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, THE HERALD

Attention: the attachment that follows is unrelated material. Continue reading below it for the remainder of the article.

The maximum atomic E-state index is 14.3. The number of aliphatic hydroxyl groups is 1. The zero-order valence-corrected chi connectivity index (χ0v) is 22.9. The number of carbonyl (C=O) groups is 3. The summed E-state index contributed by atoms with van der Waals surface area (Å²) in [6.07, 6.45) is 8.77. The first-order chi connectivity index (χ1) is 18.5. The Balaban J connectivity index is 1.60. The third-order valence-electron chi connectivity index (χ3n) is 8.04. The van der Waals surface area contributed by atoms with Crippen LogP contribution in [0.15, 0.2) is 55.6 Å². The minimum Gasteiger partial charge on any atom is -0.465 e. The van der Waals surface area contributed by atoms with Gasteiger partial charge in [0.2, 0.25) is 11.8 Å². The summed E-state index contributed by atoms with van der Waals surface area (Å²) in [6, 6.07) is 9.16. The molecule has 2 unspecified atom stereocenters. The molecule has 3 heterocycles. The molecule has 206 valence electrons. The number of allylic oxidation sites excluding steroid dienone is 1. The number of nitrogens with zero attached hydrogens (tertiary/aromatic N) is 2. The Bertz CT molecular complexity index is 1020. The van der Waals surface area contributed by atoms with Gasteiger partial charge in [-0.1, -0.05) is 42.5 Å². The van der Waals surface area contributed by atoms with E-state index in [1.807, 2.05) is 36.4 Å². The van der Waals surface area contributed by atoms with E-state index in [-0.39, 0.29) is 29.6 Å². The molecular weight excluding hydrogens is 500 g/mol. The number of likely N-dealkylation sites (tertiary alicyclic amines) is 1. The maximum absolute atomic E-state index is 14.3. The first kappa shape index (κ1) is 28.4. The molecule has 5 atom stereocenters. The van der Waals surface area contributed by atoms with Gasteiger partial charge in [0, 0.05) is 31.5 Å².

PUBLISHED IEVRY THURSDAY Established May 17. 1853. wateed at the Postoffice at New Orleans as Second-Class Mail Matter. TERMS OF BUBSCRIPTION When Paid In Advance. T sar .. ....... ......... ..................... ... .. . . . .. S........................................................ I Moath ....................................... .......................... .20 Sngle copy ....................................... ......... DR. C. V. KRAPT..... ..................... ..................Editor and Proprietor Address all communications to DR. C. V. KRAFT. No. 500 Verret Street, New Or Gans, La. Phone, Allgiers I8. ubseribers falling to get THE HERALD regularly, will please notify the business manager. Ne. 0o Verret Street. Please send communleations for publication as early as possible and not later than Tuesday ndmit. All emolmuatoa, sueh as letters from the people and news notes of balls. lawn ara.daancesj and _personal mention, will be inserted in THE HERALD tree of charge. e eemmsaseatI*a wtil be reeved unless signed by the sender. We do not publish Fear Same in cnnection with the communication unless you so state, but we most isist upon having your name as a guarantee of good faith. THE HERALD may be found at the following pieces: THE HERALD (Algers Office). 500 Verret Street. WALLACE NEWS STAND. Corner Canal and Roral Streets VOL. XXX SEPTEMBER 21, 1922 No. 20 THE SCHOOL HOUSE LEADS US Democracy has defects. Our government is not without fault. But with all our faults we have a better government than anything any other 0 country in any other clime or time has event produced. In time of distress every people the wide world over hold out their hands to us for help. We are a people of big ideas, and. compared to the rest of the world, ii small faults. Europe is a continent encumbered with monumental faults Is and little ideas. That is shown quite as much in her mechanical and inventive ingenuity as in her parliamentary practices. sc The Swiss will make a very intricate and delicate watch which will do many things-ring bells, tell the time of tide, the season of the moon, and still, as the Yankee would say, have a saucerful of wheels left over. la We make a pocket piece that keeps time. That's the main idea. ThatP is what a watch is for. tr The French and the Germans make more complicated cameras than any we produce. But we do what they don't. We put a simple little camera into every home and collect the priceless snapshot memories of M life as we live it. These are but evidences of our tendencies. We get a big idea and sc use it. Europe and Asia live largely in darkness because their schools have th been for the select and the masses are illiterate. They seek to cultivate a few minds to superlative Intelligence. We do no less, and we do vastly more-we cultivate all minds as far as we can encourage every mind to go. ce Behold the little red school house, the cornerstone of our greatness. It has done wonderful things for our country. Now it is going to do more. Just about the time that Europe and Asia are beginning to get the essential idea we are pushing the little red school houses together into the big brick, modern, metropolitan consolidated school, with all its better equipment, social lessons, assemblies and better teachers. Now we are making the school work play. We are beginning to teach by eye as well as by ear. The film is going to be a better story-teller of history and geography, a better revealer of biology and botany than any book. For a long time we graded our pupils by averages, holding the bright boy baick, which discourages the slow boy. But now comes Dr. A. H. ho Sutherland, another pedagogue of distinction, who out in Los Angeles has an demonstrated the value of de-grading our schools so that the slow boy is encouraged rather than discouraged, helped rather than handicapped, and i the quick boy is not held lack. Pe We're a long way ahead of the rest of the world, and we're going to tor keep a long way ahead. THE COST OF PUBLIC APATHY Eu Eli 'Trhojsh the people of America are one hundred per cent opposed to me any more taxation and are heartily sick of the burdens that have been - placed on them, they fail utterly to make their feelings known with suf ficient vigor to cause their representatives in Congress to take notice. Every man dodges the issue by saying to himself "What's the use of my sayaing anything." As Mark Twain said of the weather: "Everybody growls but nobody does anything." Best authorities agree that additional Federal taxation ths year is uneecapable. National receipts will be less than igured on and expenditures more. President Harding has announced an unbridged span of $97,000,000, and I Great Britain fails to pay interest on money lent her here during the war the deficit will be $9,900,000,0. Against this may be deducted $273,000,000 of the balance In the Treasury at the close of the fiscal year, and this spells additional taxation. The farming interests are flatly opposed to a sales tax, the buineas Interets shriek at the thought of srewing up the corporation taxes, which undoubtedly would prove a final blow to a business revival. There re maih then the income ta, now outrsageously high, but standlng out as "the bet bet of the polltician." It the public remains apathetic, as is its custom, then there will be o justlfication for complaint when the new burden is added. It is questionable if any country in the world is as uenscientific in its taxation a the United States. Thi is because the people refuse to take an interet in what is being done in their name. Official Notice TO THE TAXPAYERS OF THE CITY OF NEW ORLEANS: NOTICE IS HEREBY GIVEN THAT RealEstateTaxes for the Year 1922 S are now due and will become delinquent after October 5th. The tax e Sotr the year 192l is 27% mills. Poll Taxes may be paid at the .me time. The Treasury DivlsoWn, Department of Public Finances, m 8 I Blty l, will be open dally for the colleetlion of the above tms fbum 3 o'clock A. M., to 4 o'clock P. M., except Saturdays, when it will elose at 12 o'clock noon. Bring your 1921 receipt with you to avoid dslsy. R . M. MURPHYar, Commoer of Puble Filnaees. o. "I| CHEHARDY & MILKIE US a e 5a. Ut. gtart Nesit --W - - AI f SErEI M J TIE HERALD EIGHTEEN YEARS AGO Gleanings From Algiers News And Happings During The Third Week In September 1904, When This Paper Was A Husky Infant believing that Herald readers, new ones as well as the faithful old-timers. will be interested in a glimpse of Algiers events as recorded in this newspaper 0 exactly nineteen years ago, when The herald was then only ten years old. Even 0 at that early age it was bristling with fresh news chosen by the same editor 0 and publisher that is serving you today. We trust our selections will prove 6 Interesting to all. mI' ,r The Workingmen's Union and Ben - evolent Association celebrated their r- twenty-first anniversary by giving a parade and later in the evening a a banquet at Pythian Hall. Almica m Gravois was grand marshal, and in the lead with him were Andrew Mc Quilling, representing the Southern Pacific Benevolent Association, and B. A. Kearns, representing the Young Men's Social and Benevolent Assocla tion. Martin Behrman was selected by the Regular Democrats to head the city ticket for Mayor. John A. Bar rett was nominated for councilman. Thomas F. Maher and Alex Barras were renominated to serve in our courts. Charles Hantel was selected as clerk of the Court of Appeals; J John Schroeder as clerk of the local court, and William Duffy as con stable. Mrs. Rose Reynolds died at the age' ot 71 years. Deceased was a native s of Ireland, but came, to America ii when a girt. She was survived by I three children, James W. Reynolds, E Mrs. K. R. Gordon and Mrs. L. Frido- A lin. The funeral took place from her late residence, 528 Belleville street. Raymond Jennings, the 11-year-old la son of Mr. and Mrs. C. M. Jennings, w won the prize given by the Curtir ti Publishing Company for selling the w largest number of Saturday Evening w Posts in the state. The prize was a trip to the World's Fair at St. Louis, with all expenses paid. to The baby girl of Mr. and Mrs. D. ti Murtagh was baptized at the church of the Holy Name of Mary, the spon sors being Miss Anna Mae Laskey ca and Mr. Cleve Laskey. She received m the name of Dorothy Anna. Mr. and Mrs. R. Daniels were re- at ceiving congratulations on the arrival El -~-"·V U·VY~U~ ~---- "-~I OrYPUr~L~ SI ALGERINES AT LAW. Permits t D. St. Tite, owner and builder, box r. house, Hermosa, Magellan, Bringler * and Nunez, $900. s Acceptance of Contracts I Mrs. I. Forrest, owner, from M. M. Petre, contractor, property, 1616 New i ton street.-Tillotson. Real Estate Transfers Mrs. Joseph P. Johnson et al to Eureka Homestead Society, portion, Eliza, Evellna, Seguin and Bartholo mew, $5000 cash.-Benedlct. I0 Serve wr Owns f al d Nothe early days of automobile ture and distribution, has resulted contsts, Barney Oldfield tires-ut in price quotations far below what te wn every rce--studied tires. ou'd expect on tires known to be His consistent success led other ett built nd more endurown to beg. drivers to ask for tires constructedmore enduring. to his specifications. Practically every important race t hi c . .event for three years has bee won Twenty years of road and track on Oldel6da. The Wichita Test Run vlctols-wltha steady and ihe s- in which an entire set of Oldseid og demand for tires.Us he built them Cords covered am miles on rough -convinced Barney Oldeld that road proves the mettle o the Most these speed tes pouted the way to Trustwoo r Tires duilt in every a bet tir for da s. day driving. T ob ohh receptiou Old- The Mawter Driver and Tire ed Cords by the publ proved be uilder has given the public a new ws right. Scoe of the e met standard t otire wear and tire cost p o t deaer th cuntry a true eonomy that every car owner and msany thouands of car ownmr, should know about. wfitnm by t ecir ýýdo C m n-talk tohim. tha way everyo m ase tm way to every phase of manIW Tmla awkotl - of a baby girl, and Mr. and Mrs. r Robert Wilson on the arrival of a a son. a While at work at the Southern Pa "chic shops, Mr. Ed Richards of 232 Verret street had the misfortune to cut off two fingers of his hand. Dr. M. J. Manent attended him. The marriage of Mr. John Brechtel, of our town, to Miss Jennie Shinn, of Morgan City, was celebrated in Morgan City at a Nuptial Mass. The Riverside Club celebrated its first anniversary. The German-American Democratic ChiA endorsed Henry Munstermann, Jr., for councilman. The lawn party for the benefit of August Wilson, given at the Elmira Pleasure Grounds. was a financial success. The Bedelia Social Club gave their second lawn party, with the follow- o ing committee in charge: George iahn. chairman: Henry Holt, C. Diket, J. Doyle. H. Aubert, W. Smith, A. Lands and L. Saliba. Mr. Henry Killeen was knocked down by the Charity Hospital ambua lance and received a skull fracture E which resulted in his death a short t time afterwards. Mr. Killeen was at well known grocer of our town and r was 65 years old. a The Belleville Social Club enter tained their friends at a banquet at Moreau Club House, Milneburg. More than a hundred were present. Plans for the new library at Peli can avenue and Belleville street were made. The Rathbone Sisters cleared $175 at their lawn party, given at the Elmira Pleasure Grounds. Purchaser to Paul Sperier, same property, $3500, terms.-Benedict. John Saleeby to Eureka Homestead Society, lot, Elmira, Slidell, Belleville and Opelousas avenue, $3750 cash. Purchaser to vendor, same prop erty. $3750, terms.-Benedict. Patrick J. Aonzo to Third District Benevolent Association, two lots. Newton, Sumner, Hendee and Homer, $3250 cash. Purchaser to Francois Wattigney, same property, $2700, terms.-Weg ener. GILKY SWIPES --- - GILKY SWIPES -ý GILKY SWIPES GILKY'S DIARY. Friday-Went to the opry house to sr lissen to a leesure on Ekonomy and Afishlency. The speeker tawked for e a hr. and a 1-2 and amidst other things he sed that Order was the main thing for to have in a Institu tion of enny kind. All I got to say a is this w wether are house is a Insti tution or not we nave got a plenty of orders. Ma attends to giveing Pa- them to I and pa and etc. I32 Saturday-Blisterses ma and 1 of to her Sisters came up to are house to )r. nite and beet us out of going to a swell pitcher show. They was a tawking about Love and other com el, moditys and the strange woman sed in, she was disappointed in love. Pa up In and maniged to get in a word side ways and sed Why I thot you was marryed and she replyed and an ts swered Yes I am. Sunday-Enny time I dont no how to get in good with the Ladys and Ic Jane and etc. She told me she had n, to read a paper before the Campfire girls intitled Modren Beauty. I sed of to her all she wood half to do is to ra stand up and let them take a good ai look at her. That made me solid as a chunk of lead. ir Monday-School begun. I went v- and made up a good pome on it. ;e The skool bell it has rung agen. We get our pencil, book & pen. i, Vacation time has went so quick. We got to study insted of go a swimming in the crick. d Tuesday-Pa says he has got to 1- borry sum money before he can finish e are new house. He sed he was going 't to ask Mr. Benson. I diddent think a they hardly new each another but d ma says they sleep in adjoinin Pews at chirch. Wednesday-The preacher was here "Bears hate the smell of maisk." e Verily, in some respects, bears thow almost human Intelligence. Some men live to a ripe old age e and some start somewhere with a pay roll. 5 The fellow who stole a radio re e ceivlng set may get more than a con cert. Thomas Hadley to Wilson Hadley. two lots, Lawrence, Hancock, Frank. - lin and Bringier; one lot, Brooklyn, De Armas, Teche and Lamarque, $500 cash.-Feliu. Charles E. Mackie to Dryades Build ing and Loan Association, lot, Roche blave. Tonti, General Pershing and Milan, $6800 cash.-Loomis. Purchaser to Henry E. Kevlln, same property, $5200, terms.-Loomis. Mutual Building and Homestead Association to Lee G. Lowe, portion, Galvez, Miro, General Pershing and Napoleon avenue, $8432, terms. Magne. J. G. Smith to Security Building and Loan Association, two lots, Belle ville, Opelousas, Vallette and Evelina $1500 cash.-Loomis. Purchaser to vendor, same prop erty, $1500, terms.--Loomis. for dinner and was jokeing pa awl ma about being marryed 14 yrs. And he sed to pa Do you love her ,riln Pa looked out in the kitchen and l. t his voice down and sed I behiev I cud love her better that a way than any other way. Ma tuk it good na tured. As she diddent hear it. Thursday-Teaciher ast Jake for I reason why he was glad to be live. ing in the U. States and ho sed Bo cause the muskitoes and flys do not work all on the same Shift. Yours truly. GILKY SW'IPES. Lb LL cone- ` sed :, up Orpheum Theatre was NEW ORLEANS an- Telephones: Main 333 and 334 how SCHEDULE OF PERFORMANCES AND pmf and MATINEE DAILY AT 2:15-Prices: 20, 25 and 60 Ce; I had and Sundays: 20, 50 and 75 OSts. pare NIGHTS AT 8:15-Prices: 25 and 50 Cents and $1.00; sed Sunday: 25, 50 and 75 Cents and $1.25 good d as -___________ rent n. PALACE i.ck o ac INAUGURATING SEASON 192le.l nish PRICES-Matinee 15-20-25. Nights 15.Ua oing but Saturdays, Sundays & Holidays: 200-55-Incld •ia ews. ere --- -- -. ATRA2HOWrI A? n Foto's Folly Theatre D.I) AY. SEPT. 14th- -Mntite I:ll In "Broken Doll." ee ba Eye".'" Fox News." a MONDAY. SEPT. 25th Iloot (lhbon in 'Trinnmml " - Robl., C:. TI ESDAY. SEPT. oh--S- eial Cast In "'l:d Hlot RomaE f Pay Harold Loyd C'onmedv. WE'IINESDAY. SEPT. 27th--Iti,.hard Talmadge in "The Ulkasl., ltnffalo 1Itlll." ('irton. TMIRSDAY. nEPT. 58th-Anita Stewart in "llrr Mad Bargals." ..k M Fox News. O RtIDAY AND SATURDY, % EPT. 29th and mth.a--Jc Csm is a Path.- Rteview. Deers Opsn Badays. 5:30 p. ..P letmres Biegi a:N I a, Doers Open Week Days, 4:30 p. m., i _ ley. Patrsns eoming as lae as 8:45 p. . wlU see º- Oa 500 VICTORY BONDS C she- The United States Treasury has called for reinm , Ind Bonds (4%%) bearing the serial letters A, B, C, D, 4, ag will cease thereon December 15th, 1922. in, WE ADVISE SALE lis at the current market price and re-Investment in ethsr sad ties. on, We will purchase your bonds at current prices ad sllw nd services in the re-investment of your funds. ng Algiers Trust and Savingp I lie- YOUR HOME BANK na MEMBER FEDERAL RESERVE SYSTEM. GRAND PIANOS OF DIST.INCTION • Our Fall showing of fine Grand Pianos Is the largest 0d1 b1et i b tory of our business. Of course, the MASON a HAMIN,. "Ils I1 of Plans," heads the list. Such superlative values of Petau Is tation and exquisite quality of tone and design cankM be id s else. aIS I o m.1a ia U.s -- Piano Co. *t Ronun 21 .ao. Now ora IamI..1" u - USE COMUS COFFEE. ITS DIFFERENT AT YOUR GROCERS Oulliber Coffee Co., i ties. e I meat. a the Gea you to to Iw Day&NiA Deamls It Is the Rem eL hereinh. But New to mme mIBh-omie, eGrrs. O~ k L YOUR DIAMONDS AND J i With as re as good collateral a- 7ar beuds We aim. splainla leaams on endorsements at I otgate ar sevoeral plas when la3 REMEDIAL LOAN sbCsA:E Osmr ...m .asld Te are GOOD!